by George Eliot
Like Agnes Grey, which I talked about for Letter B, Silas Marner is another one of those divisive classics; there are people out there who think it's horrendously boring, and then there are people like me who think it's a beautiful and underrated story.
When you say George Eliot's name the first story to pop into your head might be Middlemarch or Daniel Deronda, but Silas Marner is always the story I think of after first being introduced to Eliot through it during my A Level English Literature course. What I love most about this classic is the sense of people getting what they deserve, even if it's not in the way you first expect it. It's something I try to emulate in my own writing, though I doubt I do it quite as skilfully as Eliot.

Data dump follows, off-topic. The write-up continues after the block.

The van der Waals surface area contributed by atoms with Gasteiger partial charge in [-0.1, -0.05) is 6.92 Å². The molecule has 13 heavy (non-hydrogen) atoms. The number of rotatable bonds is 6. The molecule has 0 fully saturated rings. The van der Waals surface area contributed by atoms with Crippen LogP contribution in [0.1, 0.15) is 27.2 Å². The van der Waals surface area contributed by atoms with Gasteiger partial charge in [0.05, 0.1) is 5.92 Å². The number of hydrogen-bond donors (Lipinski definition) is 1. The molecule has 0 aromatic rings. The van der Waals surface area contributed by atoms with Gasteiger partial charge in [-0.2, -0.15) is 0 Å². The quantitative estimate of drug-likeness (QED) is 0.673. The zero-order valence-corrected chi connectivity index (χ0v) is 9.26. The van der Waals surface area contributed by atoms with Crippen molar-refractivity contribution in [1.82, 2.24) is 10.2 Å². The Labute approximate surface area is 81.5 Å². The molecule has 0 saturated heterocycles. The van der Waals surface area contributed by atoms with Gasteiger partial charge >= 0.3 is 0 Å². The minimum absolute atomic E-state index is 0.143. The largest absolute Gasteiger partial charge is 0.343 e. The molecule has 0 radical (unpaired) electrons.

This is the book which made me realise that when it comes to classics it's the literature from the 19th century I most enjoy. I love the themes - from the rise of the new woman, to imperialism, to the Gothic - and I enjoy the rich character studies so many 19th century classics contain.
If you're new to 19th century literature and you find dense books intimidating, something like Silas Marner might be a great starting place for you!